A: The Japanese government is going through a process for the full liberalisation of its gas and power markets. Both electricity and gas markets will have been fully liberalised by around 2019, when the pipeline is completed and gas transportation agreements are in place. The project will promote conversion to pipeline gas because it can supply gas at a much cheaper price than Japanese LNG imports.

Fuel conversion will be promoted in various areas along the periphery of the pipeline, which will make it possible to gain new customers for cogeneration in addition to conventional customers.

It will also be possible to supply cheap electricity to existing power companies and general customers by establishing low-cost pipeline gas power stations in various areas.

While Japan is promoting renewable energy, there is a bottleneck in the quality of stable supply, as well as a problem in transmission capacity. However, it will be possible to coordinatewith renewable energy to improve the stability of supply by establishing gas power stations in various areas along the pipeline to provide a backup for intermittent generation. So the pipeline will have an impact not just on the gas market, but also on the power market in Japan.

Also, the Russian side will be able to not just supply gas to the pipeline, but also enter the Japanese gas and power markets by joining the project.

Q: Could the Ukrainian crisis endanger these plans?

A: Japan Pipeline Development & Operation has been working on the project based on the principles of "separation of politics and economy" and the "borderless economy" like other US and European companies, so we hope the Ukrainian crisis will cause no major problems.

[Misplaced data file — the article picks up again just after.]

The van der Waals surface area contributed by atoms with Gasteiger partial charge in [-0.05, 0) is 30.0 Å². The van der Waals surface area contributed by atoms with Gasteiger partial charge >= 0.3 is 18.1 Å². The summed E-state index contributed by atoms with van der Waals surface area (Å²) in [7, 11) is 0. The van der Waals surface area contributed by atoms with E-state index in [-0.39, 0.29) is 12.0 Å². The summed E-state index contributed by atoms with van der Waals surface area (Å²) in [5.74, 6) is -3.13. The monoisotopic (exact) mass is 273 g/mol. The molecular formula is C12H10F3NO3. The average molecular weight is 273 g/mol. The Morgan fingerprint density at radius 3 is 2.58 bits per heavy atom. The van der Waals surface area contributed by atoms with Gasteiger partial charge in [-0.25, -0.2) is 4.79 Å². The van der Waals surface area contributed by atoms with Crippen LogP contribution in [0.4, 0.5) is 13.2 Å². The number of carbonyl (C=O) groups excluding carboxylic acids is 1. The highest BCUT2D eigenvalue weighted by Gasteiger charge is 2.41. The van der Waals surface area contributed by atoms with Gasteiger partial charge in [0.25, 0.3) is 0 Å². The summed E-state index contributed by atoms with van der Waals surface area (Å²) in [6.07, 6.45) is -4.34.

We are confident we can proceed with the project as planned without facing any pressure from the Japanese government, or the US and European governments, despite the issues in Ukraine. We recently met executives of a Gazprom group company and told them this. The Japanese government is committed to providing the necessary support to develop it as a private business.

Q: Where will the feedstock for the pipeline come from?

A: The main supply source for the project is Sakhalin 3 - which has reserves of approximately 1.4 trillion cubic metres, and the East Siberian Chayanda and Kovykta fields - with reserves of approximately 3.2 tcm. The plan is to eventually connect these fields to Sakhalin by pipeline. Since the annual gas transportation capacity of the project is 20 bcm, 500 bcm of reserves would be enough for 25 years.

In addition to Sakhalin 3, there are blocks 4 to 9 around Sakhalin, and with Magadan farther north there will be no problems with supply for many years to come.

Gas from a part of Sakhalin 3,and a part of Chayanda and Kovykta, will be sufficient for the project. Even if there is demand from Vladivostok LNG or the Sakhalin 2 expansion project, there will be sufficient gas to supply the pipeline.

Q: Some people in the industry believe the hurdles for this project are too high. What is your reply to these criticisms?

A: That view seems to be derived from either specific stakeholders or those who have no correct understanding of the present conditions. Some of the reasons put forward against the pipeline have been the lack of demand for pipeline gas; that it would prove unprofitable because of high construction costs; and that Russia is only interested in developing its LNG business in East Asia.

But after the Fukushima Daiichi accident, Japan needs to reduce its gas and power costs, and a Russian pipeline would land gas cheaper than LNG. Also, following Fukushima the government wants to build an extensive pipeline network across Japan.

Government support and deregulation concerning pipeline construction means the pipeline can be built at a lower cost. Meanwhile, Russia has only exported LNG to Asia because Japan has only wanted LNG. Post-Fukushima, this has changed.